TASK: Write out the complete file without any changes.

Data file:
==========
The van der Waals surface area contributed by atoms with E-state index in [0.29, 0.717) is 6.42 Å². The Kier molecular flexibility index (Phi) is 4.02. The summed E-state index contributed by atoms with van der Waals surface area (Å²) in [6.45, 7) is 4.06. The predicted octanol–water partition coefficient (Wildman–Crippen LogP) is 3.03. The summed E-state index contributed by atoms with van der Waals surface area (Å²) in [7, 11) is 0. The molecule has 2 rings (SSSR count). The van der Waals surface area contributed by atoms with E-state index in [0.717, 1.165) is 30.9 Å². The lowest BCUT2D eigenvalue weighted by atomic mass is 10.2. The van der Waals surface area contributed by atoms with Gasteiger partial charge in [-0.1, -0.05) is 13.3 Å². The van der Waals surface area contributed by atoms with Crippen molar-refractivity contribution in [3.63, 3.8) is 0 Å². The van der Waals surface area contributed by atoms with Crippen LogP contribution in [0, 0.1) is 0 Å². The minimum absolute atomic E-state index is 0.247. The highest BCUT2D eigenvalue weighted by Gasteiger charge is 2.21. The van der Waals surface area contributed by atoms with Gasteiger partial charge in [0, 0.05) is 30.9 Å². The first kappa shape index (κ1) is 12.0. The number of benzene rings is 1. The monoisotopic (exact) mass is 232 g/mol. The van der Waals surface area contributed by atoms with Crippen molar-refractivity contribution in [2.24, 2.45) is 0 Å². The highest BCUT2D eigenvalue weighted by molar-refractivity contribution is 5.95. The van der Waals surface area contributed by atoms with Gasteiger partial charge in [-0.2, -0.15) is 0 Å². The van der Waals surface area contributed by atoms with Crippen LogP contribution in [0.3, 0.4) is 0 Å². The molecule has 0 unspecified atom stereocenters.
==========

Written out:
The van der Waals surface area contributed by atoms with E-state index in [0.29, 0.717) is 6.42 Å². The Kier molecular flexibility index (Phi) is 4.02. The summed E-state index contributed by atoms with van der Waals surface area (Å²) in [6.45, 7) is 4.06. The predicted octanol–water partition coefficient (Wildman–Crippen LogP) is 3.03. The summed E-state index contributed by atoms with van der Waals surface area (Å²) in [7, 11) is 0. The molecule has 2 rings (SSSR count). The van der Waals surface area contributed by atoms with E-state index in [0.717, 1.165) is 30.9 Å². The lowest BCUT2D eigenvalue weighted by atomic mass is 10.2. The van der Waals surface area contributed by atoms with Gasteiger partial charge in [-0.1, -0.05) is 13.3 Å². The van der Waals surface area contributed by atoms with Crippen molar-refractivity contribution in [3.63, 3.8) is 0 Å². The van der Waals surface area contributed by atoms with Crippen LogP contribution in [0, 0.1) is 0 Å². The minimum absolute atomic E-state index is 0.247. The highest BCUT2D eigenvalue weighted by Gasteiger charge is 2.21. The van der Waals surface area contributed by atoms with Gasteiger partial charge in [0, 0.05) is 30.9 Å². The first kappa shape index (κ1) is 12.0. The number of benzene rings is 1. The monoisotopic (exact) mass is 232 g/mol. The van der Waals surface area contributed by atoms with Crippen molar-refractivity contribution in [2.24, 2.45) is 0 Å². The highest BCUT2D eigenvalue weighted by molar-refractivity contribution is 5.95. The van der Waals surface area contributed by atoms with Gasteiger partial charge in [-0.2, -0.15) is 0 Å². The van der Waals surface area contributed by atoms with Crippen LogP contribution in [0.3, 0.4) is 0 Å². The molecule has 0 unspecified atom stereocenters.